Too Many Words About Fountain Pens

It's been almost a year since I've updated my site, but I've been writing regularly. During that time, I have been working on two novels. I’ve started a half-dozen new short stories. I have even started work on publishing a children’s book. All of those are rife with topics to talk about. Not today, though. Today, we’re going to talk about pens.

Specifically, we will discuss fountain pens because they’re more fiddly and personal to me than other pens. In an effort to take a break from working on my novels, I will tell you all about my favorite fountains and their accessories. First, I will talk about why I use and love fountain pens because that’s way more interesting.

Writing is hard. Sometimes writing is very hard. Even when the output is hard, though, I try to enjoy the process. Ah, but there’s the rub. So much of the process is outside my control; mood, inspiration, and distractions are things I try to control — that I like to believe I control — but I cannot control. There are things I can control, like my keyboard, hardware, and software (future article right there). Those are things I have chosen because they make me happy and, most importantly, they increase my efficiency. Pens are different.

Other than the near bottomless wells of ink, nothing about my fountain pens makes me more efficient. They are slower to write with, require me to slow down even more to avoid ink stains on my hands, need maintenance and inking, and nothing is saved to the cloud or even backed up at all. These are all the things I love about them. I get joy uncapping them, inking them, holding them as I think, and making big loops and small dashes in my rough cursive script. They bring moments of joy with no efficiency gains at all.

Someday, I might write about how they play into my process of outlining and free writing before I get something worth typing. I’m not Neil Gaiman, and I can’t handwrite an entire novel. Still, I reach for my pens as often as possible. I’ll write about it some other day. For now, let’s just accept that they give me joy, and I’ll start talking about some of my favorite pens.

Pilot Vanishing Point

My first holy grail pen, I looked at the click-y fountain pen for over a decade before I finally got a white and black (Stormtrooper) one. With a fine nib, it’s perfect for quick notes. I did quickly realize that putting it in my front pocket risked clicking the nib out and staining the inside of my favorite jeans, but now I know better. Now, it sits on my desk within reach all day, and it’s the first thing I grab for any notes or ideas. Moreover, the whole click mechanism and the ability to keep the nib from drying out is a mechanical marvel that I constantly think about.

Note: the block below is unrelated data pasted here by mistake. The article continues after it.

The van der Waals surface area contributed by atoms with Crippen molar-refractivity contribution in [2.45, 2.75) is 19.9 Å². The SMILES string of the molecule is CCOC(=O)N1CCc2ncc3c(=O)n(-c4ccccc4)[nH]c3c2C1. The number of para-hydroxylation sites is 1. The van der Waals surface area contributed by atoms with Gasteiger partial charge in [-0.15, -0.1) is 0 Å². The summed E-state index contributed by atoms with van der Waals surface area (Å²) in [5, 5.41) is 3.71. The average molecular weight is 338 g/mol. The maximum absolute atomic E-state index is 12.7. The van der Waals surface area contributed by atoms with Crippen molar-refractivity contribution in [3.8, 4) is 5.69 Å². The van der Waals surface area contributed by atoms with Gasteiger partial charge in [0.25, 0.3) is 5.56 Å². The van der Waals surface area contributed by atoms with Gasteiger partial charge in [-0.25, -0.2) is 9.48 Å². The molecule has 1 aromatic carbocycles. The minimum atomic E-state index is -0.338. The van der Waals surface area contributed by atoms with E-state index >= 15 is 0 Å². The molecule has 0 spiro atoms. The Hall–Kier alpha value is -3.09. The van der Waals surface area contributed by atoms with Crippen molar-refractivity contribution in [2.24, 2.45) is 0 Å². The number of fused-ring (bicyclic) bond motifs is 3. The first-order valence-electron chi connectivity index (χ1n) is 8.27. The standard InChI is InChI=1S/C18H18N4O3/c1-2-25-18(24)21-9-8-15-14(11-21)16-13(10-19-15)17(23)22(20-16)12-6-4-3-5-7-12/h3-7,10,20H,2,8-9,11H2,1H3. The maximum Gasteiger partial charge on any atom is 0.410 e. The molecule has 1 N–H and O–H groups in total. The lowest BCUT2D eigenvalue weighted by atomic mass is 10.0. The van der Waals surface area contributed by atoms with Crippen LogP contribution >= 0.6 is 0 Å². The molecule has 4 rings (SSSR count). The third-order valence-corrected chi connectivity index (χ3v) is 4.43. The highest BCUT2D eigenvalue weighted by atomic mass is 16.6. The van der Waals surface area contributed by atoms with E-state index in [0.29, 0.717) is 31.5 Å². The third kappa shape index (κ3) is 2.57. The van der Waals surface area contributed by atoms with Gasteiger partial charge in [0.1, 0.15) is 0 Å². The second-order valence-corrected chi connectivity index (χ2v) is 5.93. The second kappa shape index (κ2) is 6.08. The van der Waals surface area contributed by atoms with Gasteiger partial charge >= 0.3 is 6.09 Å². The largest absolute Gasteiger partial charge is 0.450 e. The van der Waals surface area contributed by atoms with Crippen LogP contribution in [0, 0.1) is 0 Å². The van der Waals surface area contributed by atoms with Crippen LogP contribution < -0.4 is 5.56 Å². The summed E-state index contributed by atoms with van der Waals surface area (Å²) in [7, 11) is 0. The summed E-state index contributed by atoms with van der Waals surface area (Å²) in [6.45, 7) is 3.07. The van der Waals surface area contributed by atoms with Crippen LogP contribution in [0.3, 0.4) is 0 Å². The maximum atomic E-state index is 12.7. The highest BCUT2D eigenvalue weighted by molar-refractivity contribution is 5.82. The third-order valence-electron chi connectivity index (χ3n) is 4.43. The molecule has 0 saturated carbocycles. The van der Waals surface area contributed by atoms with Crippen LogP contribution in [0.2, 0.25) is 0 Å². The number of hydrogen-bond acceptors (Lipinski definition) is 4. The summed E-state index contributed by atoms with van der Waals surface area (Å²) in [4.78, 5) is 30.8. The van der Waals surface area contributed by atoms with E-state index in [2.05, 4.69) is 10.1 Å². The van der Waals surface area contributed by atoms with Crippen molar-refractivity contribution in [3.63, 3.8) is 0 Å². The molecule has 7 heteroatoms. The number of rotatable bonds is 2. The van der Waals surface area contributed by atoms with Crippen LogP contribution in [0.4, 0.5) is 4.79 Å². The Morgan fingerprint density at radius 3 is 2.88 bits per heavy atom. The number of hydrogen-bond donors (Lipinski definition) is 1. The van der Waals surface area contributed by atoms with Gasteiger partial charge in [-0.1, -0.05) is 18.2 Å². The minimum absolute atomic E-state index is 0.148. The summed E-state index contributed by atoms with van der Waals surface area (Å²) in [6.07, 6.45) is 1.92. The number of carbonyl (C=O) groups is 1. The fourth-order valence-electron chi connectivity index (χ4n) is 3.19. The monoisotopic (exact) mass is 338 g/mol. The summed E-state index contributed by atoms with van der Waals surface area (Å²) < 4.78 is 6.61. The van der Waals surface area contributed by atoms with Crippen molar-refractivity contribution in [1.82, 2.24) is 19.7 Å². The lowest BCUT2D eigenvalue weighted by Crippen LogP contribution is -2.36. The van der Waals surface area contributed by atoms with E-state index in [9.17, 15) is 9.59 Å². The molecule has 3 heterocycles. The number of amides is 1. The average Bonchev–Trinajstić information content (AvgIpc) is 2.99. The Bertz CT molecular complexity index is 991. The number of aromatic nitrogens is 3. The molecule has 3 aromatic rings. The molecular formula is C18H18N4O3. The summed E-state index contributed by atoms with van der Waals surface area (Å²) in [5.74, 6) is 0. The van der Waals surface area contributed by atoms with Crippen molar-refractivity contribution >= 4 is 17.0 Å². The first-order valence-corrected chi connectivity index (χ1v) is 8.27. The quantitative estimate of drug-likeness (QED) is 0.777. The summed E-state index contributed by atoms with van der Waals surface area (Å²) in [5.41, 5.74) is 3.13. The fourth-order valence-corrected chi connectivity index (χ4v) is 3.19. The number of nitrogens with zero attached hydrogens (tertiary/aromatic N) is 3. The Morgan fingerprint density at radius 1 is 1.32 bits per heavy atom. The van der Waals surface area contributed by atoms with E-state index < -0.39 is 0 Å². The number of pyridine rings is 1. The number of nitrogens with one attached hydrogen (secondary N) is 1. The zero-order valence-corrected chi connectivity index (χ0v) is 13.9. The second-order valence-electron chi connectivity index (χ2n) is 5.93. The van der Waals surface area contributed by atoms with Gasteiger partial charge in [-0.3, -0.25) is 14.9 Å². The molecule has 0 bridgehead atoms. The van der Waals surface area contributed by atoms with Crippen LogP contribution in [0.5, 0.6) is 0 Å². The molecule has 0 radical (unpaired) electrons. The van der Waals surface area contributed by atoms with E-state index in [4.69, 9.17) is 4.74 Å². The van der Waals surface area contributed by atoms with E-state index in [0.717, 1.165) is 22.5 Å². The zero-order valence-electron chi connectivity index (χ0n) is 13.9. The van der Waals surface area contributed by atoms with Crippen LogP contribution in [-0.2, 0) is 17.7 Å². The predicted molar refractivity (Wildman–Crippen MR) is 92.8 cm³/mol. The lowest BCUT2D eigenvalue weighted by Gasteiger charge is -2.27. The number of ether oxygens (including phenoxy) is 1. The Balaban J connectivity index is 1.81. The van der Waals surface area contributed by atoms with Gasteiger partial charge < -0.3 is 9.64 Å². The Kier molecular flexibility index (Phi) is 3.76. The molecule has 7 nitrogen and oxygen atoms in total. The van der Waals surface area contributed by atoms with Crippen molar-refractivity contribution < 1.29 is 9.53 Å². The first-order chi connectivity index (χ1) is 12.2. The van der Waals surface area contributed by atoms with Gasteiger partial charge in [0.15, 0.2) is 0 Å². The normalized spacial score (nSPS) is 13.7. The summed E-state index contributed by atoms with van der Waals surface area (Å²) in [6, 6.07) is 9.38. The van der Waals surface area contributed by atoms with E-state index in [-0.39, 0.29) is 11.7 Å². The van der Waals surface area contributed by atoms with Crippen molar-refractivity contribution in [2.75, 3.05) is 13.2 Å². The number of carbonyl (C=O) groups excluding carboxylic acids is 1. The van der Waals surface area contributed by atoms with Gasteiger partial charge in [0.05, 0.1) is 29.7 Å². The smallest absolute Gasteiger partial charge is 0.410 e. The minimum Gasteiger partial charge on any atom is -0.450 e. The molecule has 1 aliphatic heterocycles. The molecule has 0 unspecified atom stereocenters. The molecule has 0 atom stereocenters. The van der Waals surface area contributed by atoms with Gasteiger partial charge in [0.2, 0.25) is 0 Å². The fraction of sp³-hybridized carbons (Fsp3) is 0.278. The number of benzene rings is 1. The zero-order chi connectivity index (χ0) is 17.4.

Lamy 2000

This was another holy grail pen I acquired after a decade. It’s simple in form, but every detail feels perfected. Unchanged since 1966, the mid-century look and feel connects me to history each time I uncap it. It uses a uniquely shaped nib that some don’t like, but I think writes incredibly smooth. The piston filler means I can refill it in minutes with no cleanup. The feeling in the hand is just substantial enough, without ever feeling too large. It’s one of my favorite instruments to write with, and it’s no coincidence that I wrote all my notes for this article using it.

TWSBI Vac 700R (and Mini)

TWSBI was my first good fountain pen. Not the Vac, but the 580. In fact, that’s the pen I loaned to friends to sway them over to fountain pens. It wrote smoothly, looked interesting with its clear body, and felt great in the hand. Unfortunately, mine got cracked too badly to warrant repair after about a decade (and more than a couple falls on tile or concrete). I waited for a year before I bought the Vac 700R, a vacuum filler I had been looking at for a few years already. This is just a workhorse. It has one of the largest ink reservoirs out there, and you can fill it to the brim with the cool vacuum action. I keep mine filled with an oxblood red ink that looks cool in the pen and on the page (perfect for horror stories).

After owning the big Vac for a while, I got the Mini for daily carry when I leave the house. This pen is pocket-sized, has a large reservoir, and is tough enough to withstand minor accidents. I plan to rotate the ink in it, but I’ve been loving a dark blue for the past few fills.

Lamy Safari

Technically, this is not a single pen, but a model of which I have owned many. They're affordable ($20-30), available in various colors (from black to earth tones), and write well using cartridges or bottled ink. I’ve given many as gifts. I got myself a mango colored one, filled with bright red ink, just for marking up the first draft of my novel.

Visconti Homo Sapiens or Opera Master

Okay, this is my bonus pick. It’s also not a single pen, but two lines from Visconti. I don’t own any of them. If the Vanishing Point and Lamy 2000 were my holy grail pens when I first got into fountain pens, these are my “one day I sell a book for a lot of money” pens that seem almost unobtainable. The Homo Sapiens I want are handmade from hardened basaltic lava, and they are blacker than black. The Opera Master is shiny black with swirls of orange and red in the resin. These all write perfectly, and they are functional pieces of art. They cost just a shade under a grand. I’m not getting any of them… yet.